Pentax K-1 and the FA 31mm Limited

Does the 31mm still produce those dreamy results on full frame?

By PF Staff in Hands-On Tests on May 15, 2016
Pentax K-1 and the FA 31mm Limited

The smc Pentax-FA 31mm F1.8 Limited lens is known for its dreamy 3D image rendering. Other lenses in the 30mm to 35mm range may better the 31mm in resolution, but there is more to image quality than mere resolution.

Many Pentaxians find the image rendering of the 31mm special and dear to them. So how does the 31mm render on the Pentax K-1 full frame? One could fear that this "designed for film" lens with its various aberrations would clash with the high resolution non-forgiving sensor of the K-1.

Not so, per our admittedly limited test shown below!

Click on any thumbnail to enlarge and browse in a gallery, or follow the full-size links to view the original files. The first image is a JPG straight from the camera, the second image was developed from RAW (the link below the image downloads the original JPG as created by the camera).

FA 31mm, 1/180s, F11, ISO 200

FA 31mm, 1/60s, F9.5, ISO 200, from RAW

Autofocus is fast and accurate (and quiet for a screw drive lens), we had no focus misses over some 40 sample photos shot during yesterday's outing. We used center point AF.S. The light level was EV 11.5 to 13.5.

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As expected with this lens there is some color fringing at large apertures. Unless you pixel peep (or print really large) it is not noticeable at F2.8 and above. When pixel peeping it is as good as gone at F4 and gone at F5.6. We must get used to the fact that pixel peeping a full frame image magnifies the flaws and not get overly concerned.

Here is the uncropped image of the scene shot at F1.8 which has the most fringing. Click on it to enlarge it to screen size. At this size the fringing is not something to worry about.

FA 31mm @ F1.8 - JPG straight from camera reduced to 1600px wide

For pixel peepers we present 100% crops developed from RAW from F1.8 to F5.6. Click on a thumbnail to get to the 100% crop and browse between the images. Links are provided to the full size JPG images developed from RAW.

FA 31mm @ F1.8 - JPG FA 31mm @ F2 - JPG
FA 31mm @ F2.8 - JPG FA 31mm @ F4 - JPG
FA 31mm @ F5.6 - JPG FA 31mm @ F8 - JPG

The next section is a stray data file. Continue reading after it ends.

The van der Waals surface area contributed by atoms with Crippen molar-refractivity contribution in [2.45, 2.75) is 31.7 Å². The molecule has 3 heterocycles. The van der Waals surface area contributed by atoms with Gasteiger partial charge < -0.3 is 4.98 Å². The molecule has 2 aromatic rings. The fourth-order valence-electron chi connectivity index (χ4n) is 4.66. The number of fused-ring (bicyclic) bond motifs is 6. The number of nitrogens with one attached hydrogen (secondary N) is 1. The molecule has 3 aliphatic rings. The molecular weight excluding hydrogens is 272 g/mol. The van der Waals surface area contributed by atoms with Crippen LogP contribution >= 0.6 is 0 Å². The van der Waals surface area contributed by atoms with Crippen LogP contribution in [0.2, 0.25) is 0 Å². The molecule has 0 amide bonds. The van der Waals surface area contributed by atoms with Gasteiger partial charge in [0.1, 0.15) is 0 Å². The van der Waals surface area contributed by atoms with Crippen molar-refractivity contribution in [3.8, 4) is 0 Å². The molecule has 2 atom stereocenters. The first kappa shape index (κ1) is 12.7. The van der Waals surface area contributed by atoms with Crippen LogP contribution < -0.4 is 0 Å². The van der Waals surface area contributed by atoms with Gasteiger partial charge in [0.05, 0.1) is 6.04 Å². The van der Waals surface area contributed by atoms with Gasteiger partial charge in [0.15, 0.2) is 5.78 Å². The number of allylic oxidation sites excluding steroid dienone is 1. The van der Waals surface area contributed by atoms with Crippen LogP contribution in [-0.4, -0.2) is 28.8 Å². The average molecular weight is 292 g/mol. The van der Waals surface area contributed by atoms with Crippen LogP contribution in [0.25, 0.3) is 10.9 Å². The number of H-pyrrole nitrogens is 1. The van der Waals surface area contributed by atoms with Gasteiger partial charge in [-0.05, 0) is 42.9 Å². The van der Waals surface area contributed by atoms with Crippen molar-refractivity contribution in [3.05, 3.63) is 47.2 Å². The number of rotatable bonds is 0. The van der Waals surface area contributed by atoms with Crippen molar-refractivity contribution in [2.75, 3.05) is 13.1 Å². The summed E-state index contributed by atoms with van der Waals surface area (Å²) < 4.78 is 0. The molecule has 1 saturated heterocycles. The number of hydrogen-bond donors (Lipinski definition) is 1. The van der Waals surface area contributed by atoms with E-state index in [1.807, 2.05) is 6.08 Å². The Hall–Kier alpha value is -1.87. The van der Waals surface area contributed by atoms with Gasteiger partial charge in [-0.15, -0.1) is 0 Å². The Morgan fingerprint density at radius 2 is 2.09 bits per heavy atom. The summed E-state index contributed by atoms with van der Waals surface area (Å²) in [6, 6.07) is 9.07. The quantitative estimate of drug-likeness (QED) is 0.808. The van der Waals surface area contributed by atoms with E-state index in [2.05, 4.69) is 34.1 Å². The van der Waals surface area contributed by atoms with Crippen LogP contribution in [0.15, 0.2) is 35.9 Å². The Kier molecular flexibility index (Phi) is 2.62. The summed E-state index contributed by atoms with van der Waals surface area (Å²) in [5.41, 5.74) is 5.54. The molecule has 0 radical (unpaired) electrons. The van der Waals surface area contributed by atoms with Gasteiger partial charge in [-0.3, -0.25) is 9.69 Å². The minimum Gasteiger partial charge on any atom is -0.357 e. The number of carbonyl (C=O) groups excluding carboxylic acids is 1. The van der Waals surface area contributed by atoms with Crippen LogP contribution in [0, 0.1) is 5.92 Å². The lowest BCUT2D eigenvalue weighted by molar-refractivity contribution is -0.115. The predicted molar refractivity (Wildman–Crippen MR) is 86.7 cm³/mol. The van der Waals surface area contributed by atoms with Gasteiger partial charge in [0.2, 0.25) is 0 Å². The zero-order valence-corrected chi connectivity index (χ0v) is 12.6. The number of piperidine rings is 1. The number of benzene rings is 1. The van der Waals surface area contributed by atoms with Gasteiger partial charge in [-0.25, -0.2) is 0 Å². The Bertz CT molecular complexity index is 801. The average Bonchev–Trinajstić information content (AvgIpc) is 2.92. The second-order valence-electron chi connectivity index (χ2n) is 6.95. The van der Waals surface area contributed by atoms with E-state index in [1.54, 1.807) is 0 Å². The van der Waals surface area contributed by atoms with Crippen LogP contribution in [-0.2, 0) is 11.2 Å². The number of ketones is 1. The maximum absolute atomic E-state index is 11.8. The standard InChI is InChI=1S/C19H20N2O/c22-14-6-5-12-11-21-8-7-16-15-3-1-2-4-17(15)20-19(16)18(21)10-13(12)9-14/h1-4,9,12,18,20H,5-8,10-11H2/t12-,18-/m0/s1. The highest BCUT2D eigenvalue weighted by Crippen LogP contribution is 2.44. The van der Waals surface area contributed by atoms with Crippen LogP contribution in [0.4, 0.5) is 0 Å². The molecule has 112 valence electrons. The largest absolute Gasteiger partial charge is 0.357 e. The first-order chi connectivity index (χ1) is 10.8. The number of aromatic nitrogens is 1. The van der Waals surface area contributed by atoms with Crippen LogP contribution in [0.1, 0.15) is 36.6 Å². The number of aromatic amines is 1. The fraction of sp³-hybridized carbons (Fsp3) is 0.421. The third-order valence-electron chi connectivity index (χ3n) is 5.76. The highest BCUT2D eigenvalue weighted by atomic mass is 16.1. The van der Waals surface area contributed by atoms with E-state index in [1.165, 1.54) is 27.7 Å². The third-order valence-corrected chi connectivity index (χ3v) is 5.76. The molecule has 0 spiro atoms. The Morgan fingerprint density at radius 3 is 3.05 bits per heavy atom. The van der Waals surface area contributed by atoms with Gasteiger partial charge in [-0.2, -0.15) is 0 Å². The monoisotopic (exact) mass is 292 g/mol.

Below we illustrate the aberrations at the edge at F1.8 and F5.6. Note that this area of the image is out of focus. These aberrations contribute to the the soft bokeh of this lens. Links to the full size JPGs developed from RAW can be found in the table above.

FA 31mm @ F1.8 FA 31mm @ F5.6

The next table illustrates the bokeh from F1.8 through F8. Links are provided to 100% crops of the samples. The images are JPGs from the camera.

FA 31mm @ F1.8 - JPG FA 31mm @ F2 - JPG
FA 31mm @ F2.8 - JPG FA 31mm @ F4 - JPG
FA 31mm @ F5.6 - JPG FA 31mm @ F8 - JPG

The FA 31mm Limited does not disappoint when it comes to bokeh.


The light fall-of in the corners are just below 0.8 stop at F1.8 and F2, dropping to just below half a stop at F2.8 and then becomes negligible at less than a quarter stop from F4 and smaller.

FA 31mm @ F1.8 FA 31mm @ F2
FA 31mm @ F2.8 FA 31mm @ F4
FA 31mm @ F5.6 FA 31mm @ F8

At the largest apertures vignetting is clearly visible. Fortunately, vignetting is easily corrected in post processing and if you shoot JPG the camera performs a perfect correction thanks to the built-in lens profile for the FA 31mm.


Despite the optical flaws which reveal that this lens dates back to the film era, this lens is an excellent companion to the K-1. The images just have that character which is hard to describe and which you do not get with a modern designed-for-digital lens like the D FA 24-70mm zoom. The zoom, though, is excellent in its own right and provides a rendering very true to the subject being photographed. Which lens to chose for a given shoot depends on the "look" you're seeking.

If you do want a "perfect" image with the 31mm, it's enough to use the K-1's lens correction profiles for aberrations, vignetting, diffraction, and geometric distortion.  These are can be applied to JPEG files either in-camera, or while developing RAW files using the Pentax desktop software/in-camera playback mode.

Ricoh, please don't attempt to "improve" the FA 31mm Limited. Leave it in the catalogue as it's a true "photographer's lens"!

See more sample photos from the Pentax K-1 in our other homepage coverage and tests, and stay tuned for our upcoming in-depth review of the camera.

View a list of all current full-frame Pentax lenses

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